Modi has his work cut out for him with this eastern initiative given the region’s history. Northeast India (the bits on both sides of Bangladesh, including Assam and other small states in the cut-off bit of India that borders China and Burma) and West Bengal were the hardest hit by partition and the politics of the 1950s. Before partition, Bangladesh, Burma and northeast India were all part of a single big trading area. Partition shut down relations between Bangladesh (part of Pakistan until the 1971 war) and the Indian state of West Bengal.

Furthermore, a procession of previous Congress governments had shifted investment away from Calcutta, a city founded by the British, and long a major British commercial and administrative center, to Delhi and the west. Things got worse as Burmese nationalist expelled Indian traders and settlers who had moved there in many cases long before the British Raj. Calcutta became something of a backwater, deprived of its natural trading hinterlands, and the far northeast was cut off between a hostile Pakistan, a hostile China with land claims, and a hostile, closed Burma.

Meanwhile, the region is full of “tribal” peoples who aren’t Hindu in many cases (many converts to Christianity live in this part of India), who resent Muslim immigration from impoverished Bangladesh, and who are related to the various tribal peoples in Burma and China.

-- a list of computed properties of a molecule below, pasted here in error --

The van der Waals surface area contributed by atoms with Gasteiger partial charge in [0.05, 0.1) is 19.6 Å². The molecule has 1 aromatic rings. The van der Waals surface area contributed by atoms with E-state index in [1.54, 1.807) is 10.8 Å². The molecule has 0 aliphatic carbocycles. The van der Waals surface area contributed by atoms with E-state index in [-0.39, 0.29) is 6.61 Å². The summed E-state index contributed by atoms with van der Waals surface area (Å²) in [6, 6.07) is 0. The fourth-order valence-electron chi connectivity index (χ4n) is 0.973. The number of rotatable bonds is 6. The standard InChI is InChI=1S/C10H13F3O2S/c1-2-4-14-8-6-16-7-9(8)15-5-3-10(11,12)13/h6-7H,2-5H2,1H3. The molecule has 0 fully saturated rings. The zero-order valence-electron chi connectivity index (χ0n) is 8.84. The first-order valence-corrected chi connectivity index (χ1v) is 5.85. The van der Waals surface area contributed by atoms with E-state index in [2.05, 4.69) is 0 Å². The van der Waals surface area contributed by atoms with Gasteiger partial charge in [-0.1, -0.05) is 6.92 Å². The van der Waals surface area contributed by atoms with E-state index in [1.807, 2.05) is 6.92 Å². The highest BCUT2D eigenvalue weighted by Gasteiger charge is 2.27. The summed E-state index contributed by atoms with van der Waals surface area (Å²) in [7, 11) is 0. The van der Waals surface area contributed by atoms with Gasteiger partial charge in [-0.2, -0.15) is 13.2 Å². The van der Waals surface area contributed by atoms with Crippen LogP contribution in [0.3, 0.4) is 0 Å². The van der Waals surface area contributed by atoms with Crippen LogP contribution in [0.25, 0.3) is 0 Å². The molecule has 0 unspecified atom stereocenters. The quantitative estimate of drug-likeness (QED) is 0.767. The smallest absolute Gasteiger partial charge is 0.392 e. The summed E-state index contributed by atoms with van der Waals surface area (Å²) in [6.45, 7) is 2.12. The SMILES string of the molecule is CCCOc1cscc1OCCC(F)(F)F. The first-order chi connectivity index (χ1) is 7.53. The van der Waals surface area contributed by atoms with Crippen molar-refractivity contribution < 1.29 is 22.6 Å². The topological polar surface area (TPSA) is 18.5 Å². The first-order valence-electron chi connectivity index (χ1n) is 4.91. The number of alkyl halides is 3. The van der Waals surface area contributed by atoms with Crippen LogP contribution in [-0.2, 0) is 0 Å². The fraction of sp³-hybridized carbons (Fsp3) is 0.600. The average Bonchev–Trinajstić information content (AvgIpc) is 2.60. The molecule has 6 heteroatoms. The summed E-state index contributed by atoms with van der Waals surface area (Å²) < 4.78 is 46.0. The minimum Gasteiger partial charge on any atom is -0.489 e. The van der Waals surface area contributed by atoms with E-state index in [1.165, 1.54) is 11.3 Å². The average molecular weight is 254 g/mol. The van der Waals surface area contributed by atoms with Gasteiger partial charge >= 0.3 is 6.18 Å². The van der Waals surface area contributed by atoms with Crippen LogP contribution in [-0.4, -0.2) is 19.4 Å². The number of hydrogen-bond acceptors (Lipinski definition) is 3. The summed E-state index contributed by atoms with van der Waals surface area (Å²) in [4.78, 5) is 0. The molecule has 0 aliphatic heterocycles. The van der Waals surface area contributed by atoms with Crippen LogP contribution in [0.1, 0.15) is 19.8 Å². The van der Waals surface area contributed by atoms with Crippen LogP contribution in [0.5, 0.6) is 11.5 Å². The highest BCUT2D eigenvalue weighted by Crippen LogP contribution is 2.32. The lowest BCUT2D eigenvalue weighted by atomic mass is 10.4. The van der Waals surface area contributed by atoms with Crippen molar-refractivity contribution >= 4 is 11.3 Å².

But the tectonic plates are clearly shifting. Bangladesh’s secession from Pakistan, with Indian support, lowered the tensions, but hasn’t done away with them entirely. Close India-Bangladesh relations are really necessary both to revitalize the region and to allow India to develop a more effective territorial defense against Chinese claims. This appears to be primarily what Modi is working on.

U.S. Defense-Intelligence Relationship With Pakistan Slowly Improving But Problem Areas Remain

December 5, 2014

US relationship with Pakistan wary but improving

WASHINGTON (AP) — The U.S. has carried out a series of airstrikes in recent days against some of Pakistan’s most wanted militants hiding in a remote border area, the latest sign of improving relations between the two reluctant allies after years of recrimination following the 2011 raid in Pakistan that killed Osama bin Laden.